Texas Baptists join together in praying on-site for missions in the McAllen area and for an end to violence along the border. (PHOTOS/Robert Rogers/Baylor University)

Loading boxes with CDs wasn’t the only thing Jeannette Lawrence accomplished Tuesday morning. Lawrence, a member of Trinity Baptist Church in San Antonio, said she also gained a vision about taking the No Child Goes Without effort back home with her. Her church already packs Angel Food boxes monthly for families, but she sees this as a great next step.

“I’ve worked with kids my whole life, and I hate to see them go hungry,” said Lawrence, a retired school counselor. “I think this is a great ministry.”

Another group of 25 people gathered cloth-ing donations and 200 of the Angel Food boxes and delivered them to the Indian Hills colonia near Mercedes, an area filled with shanties—many having tarp roofs, broken windows and dirt floors. Volunteers walked up and down the streets inviting the families to gather for free food and clothing.

Two Christian clowns from Hereford made balloon animals for children, telling Bible stor-ies about their creations in the process. Others led children’s songs in Spanish, further engaging the children in the colonia.

While the two feeding outreach events were taking place, other groups built bookcases for LiteracyConnexus’ Books for the Border minis-try, prayer-walked at the Hidalgo International Bridge to Mexico and participated in ministry vision trips to colonias through Buckner International and River Ministry.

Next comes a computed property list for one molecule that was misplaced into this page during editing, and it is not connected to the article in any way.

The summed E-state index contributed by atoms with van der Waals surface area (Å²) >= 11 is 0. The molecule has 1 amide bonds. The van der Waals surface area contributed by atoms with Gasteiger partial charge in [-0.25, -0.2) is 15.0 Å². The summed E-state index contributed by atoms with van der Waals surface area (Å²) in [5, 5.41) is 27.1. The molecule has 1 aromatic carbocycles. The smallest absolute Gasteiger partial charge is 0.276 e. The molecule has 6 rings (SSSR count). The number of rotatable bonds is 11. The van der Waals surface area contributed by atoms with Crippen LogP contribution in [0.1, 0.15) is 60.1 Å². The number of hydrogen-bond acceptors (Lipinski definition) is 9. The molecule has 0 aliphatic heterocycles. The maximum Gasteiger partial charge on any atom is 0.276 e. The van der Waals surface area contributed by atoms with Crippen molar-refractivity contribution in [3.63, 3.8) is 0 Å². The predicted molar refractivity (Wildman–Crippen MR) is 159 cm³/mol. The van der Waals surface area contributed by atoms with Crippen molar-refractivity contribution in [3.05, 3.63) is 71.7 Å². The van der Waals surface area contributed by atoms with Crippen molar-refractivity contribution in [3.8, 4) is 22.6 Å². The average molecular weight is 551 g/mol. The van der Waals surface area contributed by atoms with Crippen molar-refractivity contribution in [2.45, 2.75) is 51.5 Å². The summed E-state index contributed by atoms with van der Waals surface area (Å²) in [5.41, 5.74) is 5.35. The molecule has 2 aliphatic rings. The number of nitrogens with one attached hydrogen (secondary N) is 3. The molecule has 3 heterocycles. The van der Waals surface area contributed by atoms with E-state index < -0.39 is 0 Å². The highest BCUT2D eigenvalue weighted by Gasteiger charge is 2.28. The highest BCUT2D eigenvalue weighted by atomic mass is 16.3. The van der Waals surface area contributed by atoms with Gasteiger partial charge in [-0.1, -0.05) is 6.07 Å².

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“For me personally, at least in our event, I met people I wouldn’t have met otherwise,” Lowrie said. “By doing work together, I think we built some relationships that we can build on in the future. It strengthens our bond of Baptists. We had people from East Texas, the Metroplex, McAllen and all other parts of the state, and it was almost like a mission trip experience that was captured in a few hours.”

Those who weren’t able to participate in the projects away from the convention center had an opportunity to participate in an Acts 1:8 prayer experience as well as visit a missions fair to see ways they can get connected with Valley ministries, Church2Church partnerships and outreach projects through Texas Baptists’ efforts around the world.

“As far as those who participated in the mission projects, I gather that it changed a lot of perceptions of the significant need here, and it put a face to the need,” Lowrie said.

“It’s one thing to talk about statistics, but when you drive through a colonia and stand on the international bridge and pray for the people here, it changes the way you see the need here.”

As Texas Baptists from other parts of the state experienced a little of what life is like for many in the Valley, Steve Martinez, pastor of the Church of Acts in Elsa, said he hopes they were affected by what they saw and won’t leave the Valley the same, now having a desire to partner with ministries in the region.

“We just want people from up north to see what’s going on here,” Martinez said.  “We want them to have an opportunity to see the need. Many churches want to go to Mexico to help, but there is such a need here in the colonias. Here in South Texas, so many people need Jesus.”